Changes are made to the scope of work on construction projects every day. In some cases, the contract party being asked to accept these changes is reluctant to do so, viewing the changes to be so substantial as to result in a scope of work radically and materially different than what it originally agreed to perform. Faced with these circumstances, the decision to refuse to perform the extra work and walk away from the project can be a tempting one.

The “cardinal change doctrine” is a tool available to address these situations. The doctrine provides that, when changes are made to a contract which are so disproportionate to the original scope of a contractor’s work that they constitute an abandonment of the original agreement by the other party, the contractor is relieved of further performance obligations.
Continue Reading Connecticut Appellate Court Recognizes Cardinal Change Doctrine for the First Time

In an effort to prepare to restart construction on suspended projects after imposing pandemic-related restrictions on construction deemed nonessential, the City of Boston recently issued its revised “Temporary Guidance for Construction in the City of Boston,” which took effect on April 27, 2020.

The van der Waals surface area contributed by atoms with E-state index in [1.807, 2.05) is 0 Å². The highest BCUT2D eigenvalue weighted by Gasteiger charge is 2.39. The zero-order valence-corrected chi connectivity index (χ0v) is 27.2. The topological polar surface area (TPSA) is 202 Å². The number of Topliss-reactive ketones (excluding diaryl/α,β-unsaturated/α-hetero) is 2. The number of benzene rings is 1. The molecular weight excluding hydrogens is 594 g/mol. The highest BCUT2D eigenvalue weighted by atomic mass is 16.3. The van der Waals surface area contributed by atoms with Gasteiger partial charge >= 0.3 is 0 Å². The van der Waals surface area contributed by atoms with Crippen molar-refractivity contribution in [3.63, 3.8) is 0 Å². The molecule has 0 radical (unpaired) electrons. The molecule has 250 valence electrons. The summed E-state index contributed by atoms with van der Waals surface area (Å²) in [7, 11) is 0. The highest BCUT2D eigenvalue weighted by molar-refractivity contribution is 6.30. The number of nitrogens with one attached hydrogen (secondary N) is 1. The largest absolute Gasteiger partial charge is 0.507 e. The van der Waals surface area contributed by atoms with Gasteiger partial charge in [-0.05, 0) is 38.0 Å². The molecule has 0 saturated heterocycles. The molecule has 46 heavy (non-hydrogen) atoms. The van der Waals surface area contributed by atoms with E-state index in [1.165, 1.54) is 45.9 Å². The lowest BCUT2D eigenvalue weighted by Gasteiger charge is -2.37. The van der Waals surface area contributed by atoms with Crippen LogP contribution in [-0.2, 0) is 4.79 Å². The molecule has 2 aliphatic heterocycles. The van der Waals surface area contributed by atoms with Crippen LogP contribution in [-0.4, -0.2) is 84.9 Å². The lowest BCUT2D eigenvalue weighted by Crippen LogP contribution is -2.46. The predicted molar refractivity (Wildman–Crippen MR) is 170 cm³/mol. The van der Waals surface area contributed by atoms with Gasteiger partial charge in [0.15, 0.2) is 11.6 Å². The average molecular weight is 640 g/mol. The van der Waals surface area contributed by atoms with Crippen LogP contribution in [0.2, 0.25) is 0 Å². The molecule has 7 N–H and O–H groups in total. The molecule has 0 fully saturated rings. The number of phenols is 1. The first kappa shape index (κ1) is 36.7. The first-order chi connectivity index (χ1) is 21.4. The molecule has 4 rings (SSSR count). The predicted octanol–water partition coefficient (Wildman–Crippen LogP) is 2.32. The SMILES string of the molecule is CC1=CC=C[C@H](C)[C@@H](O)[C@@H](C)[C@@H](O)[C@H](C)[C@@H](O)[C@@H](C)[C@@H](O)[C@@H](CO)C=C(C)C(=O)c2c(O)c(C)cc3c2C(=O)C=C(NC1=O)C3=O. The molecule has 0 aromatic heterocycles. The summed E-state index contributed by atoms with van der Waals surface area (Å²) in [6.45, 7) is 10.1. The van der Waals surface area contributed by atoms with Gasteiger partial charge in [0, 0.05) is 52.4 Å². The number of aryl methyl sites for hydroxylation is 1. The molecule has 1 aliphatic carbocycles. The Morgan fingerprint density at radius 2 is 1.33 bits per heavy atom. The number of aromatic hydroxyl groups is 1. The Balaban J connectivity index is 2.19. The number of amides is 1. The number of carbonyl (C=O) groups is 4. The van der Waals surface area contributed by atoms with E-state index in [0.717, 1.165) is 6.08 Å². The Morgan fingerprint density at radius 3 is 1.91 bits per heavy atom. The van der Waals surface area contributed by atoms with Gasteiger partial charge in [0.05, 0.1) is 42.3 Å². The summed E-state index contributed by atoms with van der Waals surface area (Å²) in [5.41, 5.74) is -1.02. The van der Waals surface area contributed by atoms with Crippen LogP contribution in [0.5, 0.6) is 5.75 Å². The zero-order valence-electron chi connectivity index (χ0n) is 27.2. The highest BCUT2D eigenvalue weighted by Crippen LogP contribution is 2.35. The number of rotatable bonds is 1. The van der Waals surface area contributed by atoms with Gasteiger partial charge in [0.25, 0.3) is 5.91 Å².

Last week, the City indicated that this new policy is effective for active permitted projects, and for all future permit applications moving forward, including Alterations, Amendments, Erect Building, Use of Premises, Short Form, Electrical (Temp Service, Low Voltage, Fire Alarm, and general), Plumbing, Gas, Sprinkler, Sheet Metal and Trench permits.
Continue Reading Boston Issues New COVID-19 Guidelines Applicable to All City-Permitted Projects

As we began to describe on March 18, the economic impacts of the ongoing coronavirus/COVID-19 pandemic on the construction industry are becoming more severe as the pandemic continues and spreads. Substantial uncertainty remains, however – as of the date of this post, the “peak” of the pandemic in New York, Connecticut, and Massachusetts is expected to occur (depending on which reports you read) in mid-April, late-April or May, respectively. It appears increasingly likely that proactive, protective measures in these states, along with their restrictive effects on the economy and construction activity, will continue through the end of April and into May.